chetan WLanAuthenticationUs ingEAP SIM

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Information about chetan WLanAuthenticationUs ingEAP SIM

Published on February 4, 2008

Author: Michela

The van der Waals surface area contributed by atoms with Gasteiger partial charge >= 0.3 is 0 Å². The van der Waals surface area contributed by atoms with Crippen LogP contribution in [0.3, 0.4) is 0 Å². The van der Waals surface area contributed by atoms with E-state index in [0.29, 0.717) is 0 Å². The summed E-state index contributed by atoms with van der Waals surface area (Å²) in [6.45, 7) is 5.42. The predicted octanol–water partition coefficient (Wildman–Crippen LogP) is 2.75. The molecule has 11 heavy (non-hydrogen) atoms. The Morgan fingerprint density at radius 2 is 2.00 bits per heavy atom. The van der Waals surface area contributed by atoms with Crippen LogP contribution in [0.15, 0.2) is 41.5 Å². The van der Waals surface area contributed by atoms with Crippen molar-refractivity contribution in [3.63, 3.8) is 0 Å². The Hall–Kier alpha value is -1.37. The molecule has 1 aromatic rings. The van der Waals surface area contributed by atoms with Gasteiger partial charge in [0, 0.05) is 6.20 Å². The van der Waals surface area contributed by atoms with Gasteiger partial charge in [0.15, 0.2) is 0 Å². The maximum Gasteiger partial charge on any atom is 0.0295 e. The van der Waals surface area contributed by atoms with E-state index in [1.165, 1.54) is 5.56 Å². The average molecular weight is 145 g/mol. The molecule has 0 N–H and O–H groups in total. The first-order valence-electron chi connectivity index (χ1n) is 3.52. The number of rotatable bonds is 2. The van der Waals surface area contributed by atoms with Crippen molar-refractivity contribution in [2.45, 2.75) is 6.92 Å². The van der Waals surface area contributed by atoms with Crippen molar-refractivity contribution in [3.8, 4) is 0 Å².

WLAN AUTHENTICATION USING EAP-SIM:  WLAN AUTHENTICATION USING EAP-SIM TCN Research Team By Chetan Thakker Introduction:  Introduction Cellular service providers apart from providing the basic digital cellular services want to take advantage of the increasing demand for wireless LAN(WLAN) and provide data services to their customers. For this they need not build a completely new infrastructure, rather they can utilize the existing infrastructure for digital cellular service and provide data services at high Data Rates. Introduction :  Introduction EAP-SIM is the latest standard for authenticating a user for WLAN access via the SIM card using the GSM Network. By combining the GSM and EAP authentication techniques, a mobile user can be authenticated to the network via the SIM card GSM:  GSM GSM which stands for “Global System for Mobile communication” is an accepted standard for digital cellular services. GSM first started as an accepted standard in Europe, but now its accepted all over the world. Now even in the US most of the cellular service providers provide GSM service. Security features like authentication and encryption have been integrated into GSM with the help of a smart card called the SIM card. SIM stands for Subscriber Identity Module and it basically identifies a subscriber GSM Authentication:  GSM Authentication In order to understand the GSM system better lets define some of the terms that are used in authenticating a client. A3: It is the authentication algorithm used in GSM systems. COMP128 is widely used by GSM service providers. A5: This is the encryption algorithm. There are different versions of this algorithm with A5/1 being the strongest for over the air privacy. A5/x, A5/2 are weaker versions of this algorithm. There is also another version that uses no encryption at all; it is the A5/0 algorithm. A8: It is the key generation algorithm. Most of the service providers just like the A3 algorithm use COMP128. GSM Authentication:  GSM Authentication AuC: This is the authentication center and it provides the parameters for authentication and encryption MSC: Mobile Switching Center. Provides switching functions to the network. HLR: Home location register. Part of the AuC, it provides the MSC with triplets. VLR: Visitor location register. SIM: Includes subscriber information. The SIM card contains IMSI (International Mobile Subscriber Identity) which is unique for every SIM. It also includes the secret key Ki and the A3 and A8 algorithms GSM Authentication:  GSM Authentication The HLR and the user’s SIM share a secret key Ki which form the basis of the GSM security model. The secret key Ki is 128 bits long and is used for two things. Generate the secret response (SRES) to a Random challenge Generate the 64 bit session key Kc, used for over the air encryption. Authentication Process:  Authentication Process Authentication Process:  Authentication Process Mobile Subscriber in its HLR If the Mobile Subscriber is in the HLR then the Mobile Switching Center requests triplets from the HLR. The HLR then sends the triplets to the Mobile Switching center. These triplets include the Random Challenge (RAND), the Secret Response (SRES) to the Random Challenge and Kc (over the air encryption key) The Mobile Switching Center then sends the Random Challenge to the Mobile subscriber. The Mobile Subscriber calculates the SRES with the A3 algorithm using its secret key Ki which is present in the SIM of the subscriber. It then sends the SRES to the Mobile Switching Center. If the SRES sent by the Mobile Subscriber matches the one sent by the HLR, the Mobile Subscriber authenticates itself to the Mobile Switching Center. Authentication Process:  Authentication Process Authentication Process:  Authentication Process MS is in the VLR Once the Mobile Subscriber powers on, the MSC at the Base Station detects that the Mobile Subscriber is present in the VLR. This is again done from the IMSI which is present in the SIM. Through the SS7 network which is used as a signaling protocol in most of the intelligent networks, the VLR establishes connection with the HLR of the Mobile Subscriber. This is done using the Mobile Application Part protocol called MAP. The VLR requests triplets from the HLR. The HLR sends the triplets to the VLR. These triplets include the Random Challenge (RAND), SRES, and the session key Kc. The VLR challenges the SIM with the Random Challenge. The SIM calculates the SRES with its Ki, and sends it to the VLR. The VLR then compares the SRES from the HLR with that of the Mobile Subscriber. If they are equal then the Mobile Subscriber is authenticated. Authentication Algorithm:  Authentication Algorithm The A3 authentication algorithm takes the RAND which is the random challenge received by the SIM as one of the inputs. The other input is the secret key Ki residing in the SIM. From these two inputs the A3 algorithm generates the secret response (SRES). The Mobile Subscriber generates the session key Kc from the secret key Ki and the Random Challenge (RAND) using the A8 algorithm. Authentication Algorithm:  Authentication Algorithm COMP128 is the default algorithm used by GSM network operators for authentication and key exchange. COMP128 generates the SRES using A3 algorithm and Kc using the A8 algorithm in one run. It takes in the Ki and RAND as input and produces the 128 bit output. Out of which the first 32 bits form the SRES and the last 54 bits form the secret key Kc. The last 10 bits of the Kc are zeroed out for padding. This is a common procedure for all A8 implementations. Authentication Algorithm:  Authentication Algorithm Over the Air Encryption:  Over the Air Encryption The Base Transceiver Station (BTS) receives the Kc from the MSC. The MSC had received the session key Kc from the HLR. This session key is used to encrypt all the communication between the Base Transceiver Station (BTS) and the Mobile Subscriber. A5 algorithm is used to encrypt the frames, the session key Kc (64 bit) and the frame number (22 bit) are the inputs of the A5 algorithm. The output of the A5 algorithm is a 114 bit ciphertext. Even though the Kc remains the same, but since the frame number will change for every frame transmitted, the keystream generated will be different for every frame. The BTS receives the keystream and decrypts it and then sends it as plaintext to the operators back bone network Over the Air Encryption:  Over the Air Encryption 802.1X access control :  802.1X access control 802.1X is the IEEE standard for Network access control. 802.1X divides the network into three entities, the supplicant, authenticator and the authentication server. The supplicant is the user who wants to join the network, the authenticator controls the access, and the authentication server takes the decision whether to grant or deny access. 802.1X makes sure that only authenticated users are granted access to the network. 802.1X was basically formed for LAN connections but is now extended to WLAN connections Exhaustible Authentication Protocol:  Exhaustible Authentication Protocol The authentication protocol used for access control is EAP known as Exhaustible Authentication Protocol. EAP is a very flexible protocol and can support different types of authentications, and many of them provide mutual authentication. This means that the server and user authenticate themselves with each other. Exhaustible Authentication Protocol:  Exhaustible Authentication Protocol EAP-SIM:  EAP-SIM Working of EAP-SIM :  Working of EAP-SIM A user who wants to use the EAP-SIM to authenticate itself to the network should have a wireless card, a SIM reader and also the EAP-SIM software in the user’s laptop or PDA. The Radius server should be enabled for EAP-SIM authentication and should be equipped with a GSM/MAP/SS7 gateway. The user inserts the SIM in the WLAN card and connects it to a PDA or a Laptop. The SIM is issued by the service provider and could be used for voice as well as data Working of EAP-SIM:  Working of EAP-SIM When the user is within the range of an access point, it setups a communication between the user, the access point and the Radius server through the IP network. After that the server based on the SIM card’s IMSI contacts the users HLR thru the SS7 network using the MAP protocol and requests the GSM triplets. The HLR provides the server with the triplets which include the session keys, the secret response and the Random Challenge. The server then challenges the SIM with the secret response. The SIM just like in GSM authentication generates the secret response from the Random Challenge with its secret key. This secret response is sent back to the server which then compares the secret response from the HLR and the SIM and if they are equal the server asks the access point to grant access to the user. Working of EAP-SIM:  Working of EAP-SIM The access point connects the user to the WLAN and sends some accounting information to the server indicating that the user’s wireless connection is complete. This accounting information might include the time, date and location where the connection was established. The server based on that information from the access point inserts the data into its SQL database which can be used for billing. Till the user is connected to the WLAN the access point keeps on sending Alive messages indicating that the connection is still alive. Once the user disconnects or if he or she moves out of range then the access point sends an Accounting Stop message to the server. This indicates that the user has disconnected from the network. The server would enter this information in its database which would then be used for billing. Working of EAP-SIM:  Working of EAP-SIM Where can a EAP SIM be used?:  Where can a EAP SIM be used? Whenever the user comes across any hotspots which are operated by the airports, hotels, cafes, etc, the EAP SIM authentication can be used to gain access to the paid network. The billing is then included in the monthly phone bill. The user will be authenticated only if he or she has a valid provisioned SIM. Say if the user does not have a SIM and he wants to gain access, then also the user can gain access without the SIM, by paying the operator with his credit card. Say if the user enters an area where there is free access, then the access point can send a message to the Radius server saying that the connection is free. Else the user need not insert the SIM and just access via the WLAN card. Say for example in FAU if the user is a student and has free access then he need not insert the SIM, and instead just access the network with his or her FAU access id. Security:  Security EAP SIM has been developed with high security need in mind. In this authentication system the secret keys are never transmitted over the internet. This authentication is based on these secret keys. The Radius server also does not have the secret keys in its possession. The secret keys are only embedded in the SIM and with the users HLR. The secret response is generated by an algorithm in the SIM based on its secret key. Only legitimate users can provide the correct response to the random challenge. Also the IMSI of every SIM is unique and no two SIM card’s can have the same IMSI. Security:  Security SIM card cloning was a problem in GSM networks. The COMP128 discussed above was fatally flawed, it only required approximately 50000 challenges to the SIM to discover its secret key Ki. Based on the secret response from these challenges it was easy to find out the secret key. And since the whole authentication is based on the secret key, it would make it easier for the attacker to clone the SIM. But once again you need to have physical access to the SIM, the attacker cannot get much information over the air. Knowing the weakness of the COMP128, newer versions are out which make it even more difficult for the attacker to get the secret key. Even the operators after a few random challenges lock the phone so that now no information can be gathered. The only way to clone a SIM is to have physical access of the SIM so that all the information in the SIM can be gathered and a new SIM can be made. But this also can be avoided, since once the operator identifies two SIM cards with the same IMSI and it locks both of them. EAP-SIM Features:  EAP-SIM Features The EAP SIM also mentions the use of dynamic Wireless Enhanced Privacy (WEP) Keys for encrypting the data, thus removing the threat posed by fixed WEP keys. The draft also supports the use of pseudonym Temporary Subscriber Mobile Identity which basically hides the SIM cards IMSI therefore protecting it from packet sniffers. EAP SIM also supports reauthentication, which permits the user for fast reauthentication without providing the secret response. Therefore the server does not request triplets from the HLR again. There is a session key between the EAP SIM client and the server, which if not expired the user can reauthenticate. Future Work:  Future Work With the success of EAP SIM we can take another step forward. Instead of inserting the Wireless Card in the Laptop to catch signals, we can have a cell phone with Wireless capabilities. This means that a cell phone can catch the wireless signals and authenticate via EAP SIM with the network. The phone communicates with the access point and the Radius server providing it with the secret response. If this secret response matches we have a high speed connection thru our cell phones, then this cell phone can be attached to the laptop with some interface say for example USB cable and our laptop shall be on the network. Thus there will be no need to carry extra Wireless cards as in today’s world mostly everybody carrying a Wireless Card has a cell phone. We will be able to download games and applications at a very high speed and will not need to download these applications from our computers hard disk. Conclusion:  Conclusion EAP-SIM makes a secure access possible by combining the 802.1X, EAP and GSM authentication protocol. It is beneficial for both the service providers and also the users, as the users will get high speed connection thru their SIM cards and the service providers can extend their services from voice to data without building a new infrastructure. Questions ???:  Questions ??? Thanks..!!!